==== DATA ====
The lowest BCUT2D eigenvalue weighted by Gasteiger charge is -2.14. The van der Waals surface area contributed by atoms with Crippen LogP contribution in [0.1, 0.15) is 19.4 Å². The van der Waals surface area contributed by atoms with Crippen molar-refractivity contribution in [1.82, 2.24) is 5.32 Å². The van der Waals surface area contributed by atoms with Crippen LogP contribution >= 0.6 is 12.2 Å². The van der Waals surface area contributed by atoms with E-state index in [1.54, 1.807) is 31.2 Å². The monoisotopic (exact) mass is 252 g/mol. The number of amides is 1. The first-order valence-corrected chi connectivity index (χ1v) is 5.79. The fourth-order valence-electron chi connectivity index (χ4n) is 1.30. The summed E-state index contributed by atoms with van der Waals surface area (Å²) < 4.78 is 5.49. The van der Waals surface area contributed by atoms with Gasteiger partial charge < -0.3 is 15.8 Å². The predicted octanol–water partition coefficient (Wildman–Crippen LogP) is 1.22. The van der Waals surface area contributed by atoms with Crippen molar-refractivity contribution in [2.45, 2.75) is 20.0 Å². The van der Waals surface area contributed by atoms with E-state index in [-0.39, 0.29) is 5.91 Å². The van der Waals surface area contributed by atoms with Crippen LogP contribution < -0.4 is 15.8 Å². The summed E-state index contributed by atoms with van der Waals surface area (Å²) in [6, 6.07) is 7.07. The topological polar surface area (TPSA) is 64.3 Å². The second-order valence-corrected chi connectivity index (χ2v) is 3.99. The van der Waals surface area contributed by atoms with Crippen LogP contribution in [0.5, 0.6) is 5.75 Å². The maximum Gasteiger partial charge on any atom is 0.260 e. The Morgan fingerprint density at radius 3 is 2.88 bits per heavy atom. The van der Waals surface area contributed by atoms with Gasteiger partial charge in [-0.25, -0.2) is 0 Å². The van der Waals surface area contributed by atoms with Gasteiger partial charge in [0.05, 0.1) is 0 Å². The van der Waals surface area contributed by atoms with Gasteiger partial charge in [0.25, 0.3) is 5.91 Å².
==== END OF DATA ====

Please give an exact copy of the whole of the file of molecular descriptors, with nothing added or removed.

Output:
The lowest BCUT2D eigenvalue weighted by Gasteiger charge is -2.14. The van der Waals surface area contributed by atoms with Crippen LogP contribution in [0.1, 0.15) is 19.4 Å². The van der Waals surface area contributed by atoms with Crippen molar-refractivity contribution in [1.82, 2.24) is 5.32 Å². The van der Waals surface area contributed by atoms with Crippen LogP contribution >= 0.6 is 12.2 Å². The van der Waals surface area contributed by atoms with E-state index in [1.54, 1.807) is 31.2 Å². The monoisotopic (exact) mass is 252 g/mol. The number of amides is 1. The first-order valence-corrected chi connectivity index (χ1v) is 5.79. The fourth-order valence-electron chi connectivity index (χ4n) is 1.30. The summed E-state index contributed by atoms with van der Waals surface area (Å²) < 4.78 is 5.49. The van der Waals surface area contributed by atoms with Gasteiger partial charge < -0.3 is 15.8 Å². The predicted octanol–water partition coefficient (Wildman–Crippen LogP) is 1.22. The van der Waals surface area contributed by atoms with Crippen molar-refractivity contribution in [2.45, 2.75) is 20.0 Å². The van der Waals surface area contributed by atoms with E-state index in [-0.39, 0.29) is 5.91 Å². The van der Waals surface area contributed by atoms with Crippen LogP contribution < -0.4 is 15.8 Å². The summed E-state index contributed by atoms with van der Waals surface area (Å²) in [6, 6.07) is 7.07. The topological polar surface area (TPSA) is 64.3 Å². The second-order valence-corrected chi connectivity index (χ2v) is 3.99. The van der Waals surface area contributed by atoms with Crippen LogP contribution in [0.5, 0.6) is 5.75 Å². The maximum Gasteiger partial charge on any atom is 0.260 e. The Morgan fingerprint density at radius 3 is 2.88 bits per heavy atom. The van der Waals surface area contributed by atoms with Gasteiger partial charge in [-0.25, -0.2) is 0 Å². The van der Waals surface area contributed by atoms with Gasteiger partial charge in [0.05, 0.1) is 0 Å². The van der Waals surface area contributed by atoms with Gasteiger partial charge in [0.25, 0.3) is 5.91 Å².